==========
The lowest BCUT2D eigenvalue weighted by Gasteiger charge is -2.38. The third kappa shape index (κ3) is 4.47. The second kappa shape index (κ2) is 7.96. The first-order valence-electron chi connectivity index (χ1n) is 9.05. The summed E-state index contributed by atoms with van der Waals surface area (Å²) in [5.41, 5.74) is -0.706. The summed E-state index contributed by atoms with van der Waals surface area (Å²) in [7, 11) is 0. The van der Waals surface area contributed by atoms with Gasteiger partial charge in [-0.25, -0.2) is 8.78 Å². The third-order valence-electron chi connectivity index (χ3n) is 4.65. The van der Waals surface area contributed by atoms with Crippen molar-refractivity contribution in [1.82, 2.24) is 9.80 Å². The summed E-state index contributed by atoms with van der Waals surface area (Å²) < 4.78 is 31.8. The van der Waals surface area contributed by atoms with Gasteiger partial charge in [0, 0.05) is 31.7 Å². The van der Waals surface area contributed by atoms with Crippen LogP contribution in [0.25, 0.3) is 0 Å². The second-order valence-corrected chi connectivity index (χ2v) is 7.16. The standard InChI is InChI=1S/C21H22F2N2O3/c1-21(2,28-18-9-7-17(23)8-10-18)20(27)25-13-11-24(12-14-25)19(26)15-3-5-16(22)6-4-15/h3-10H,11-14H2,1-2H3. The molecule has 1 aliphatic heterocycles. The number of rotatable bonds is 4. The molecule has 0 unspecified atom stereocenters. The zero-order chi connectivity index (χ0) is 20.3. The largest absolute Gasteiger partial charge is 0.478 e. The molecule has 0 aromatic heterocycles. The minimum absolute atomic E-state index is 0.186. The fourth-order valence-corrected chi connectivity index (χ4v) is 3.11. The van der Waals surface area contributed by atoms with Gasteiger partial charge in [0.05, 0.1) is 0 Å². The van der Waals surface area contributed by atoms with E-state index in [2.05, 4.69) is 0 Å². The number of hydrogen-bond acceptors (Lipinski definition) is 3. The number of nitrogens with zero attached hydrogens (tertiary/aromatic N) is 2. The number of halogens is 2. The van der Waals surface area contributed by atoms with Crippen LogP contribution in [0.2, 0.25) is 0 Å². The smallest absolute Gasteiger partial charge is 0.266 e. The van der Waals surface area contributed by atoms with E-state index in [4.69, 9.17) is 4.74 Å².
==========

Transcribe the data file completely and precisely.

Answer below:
The lowest BCUT2D eigenvalue weighted by Gasteiger charge is -2.38. The third kappa shape index (κ3) is 4.47. The second kappa shape index (κ2) is 7.96. The first-order valence-electron chi connectivity index (χ1n) is 9.05. The summed E-state index contributed by atoms with van der Waals surface area (Å²) in [5.41, 5.74) is -0.706. The summed E-state index contributed by atoms with van der Waals surface area (Å²) in [7, 11) is 0. The van der Waals surface area contributed by atoms with Gasteiger partial charge in [-0.25, -0.2) is 8.78 Å². The third-order valence-electron chi connectivity index (χ3n) is 4.65. The van der Waals surface area contributed by atoms with Crippen molar-refractivity contribution in [1.82, 2.24) is 9.80 Å². The summed E-state index contributed by atoms with van der Waals surface area (Å²) < 4.78 is 31.8. The van der Waals surface area contributed by atoms with Gasteiger partial charge in [0, 0.05) is 31.7 Å². The van der Waals surface area contributed by atoms with Crippen LogP contribution in [0.25, 0.3) is 0 Å². The second-order valence-corrected chi connectivity index (χ2v) is 7.16. The standard InChI is InChI=1S/C21H22F2N2O3/c1-21(2,28-18-9-7-17(23)8-10-18)20(27)25-13-11-24(12-14-25)19(26)15-3-5-16(22)6-4-15/h3-10H,11-14H2,1-2H3. The molecule has 1 aliphatic heterocycles. The number of rotatable bonds is 4. The molecule has 0 unspecified atom stereocenters. The zero-order chi connectivity index (χ0) is 20.3. The largest absolute Gasteiger partial charge is 0.478 e. The molecule has 0 aromatic heterocycles. The minimum absolute atomic E-state index is 0.186. The fourth-order valence-corrected chi connectivity index (χ4v) is 3.11. The van der Waals surface area contributed by atoms with Gasteiger partial charge in [0.05, 0.1) is 0 Å². The van der Waals surface area contributed by atoms with E-state index in [2.05, 4.69) is 0 Å². The number of hydrogen-bond acceptors (Lipinski definition) is 3. The number of nitrogens with zero attached hydrogens (tertiary/aromatic N) is 2. The number of halogens is 2. The van der Waals surface area contributed by atoms with Crippen LogP contribution in [0.2, 0.25) is 0 Å². The smallest absolute Gasteiger partial charge is 0.266 e. The van der Waals surface area contributed by atoms with E-state index in [4.69, 9.17) is 4.74 Å².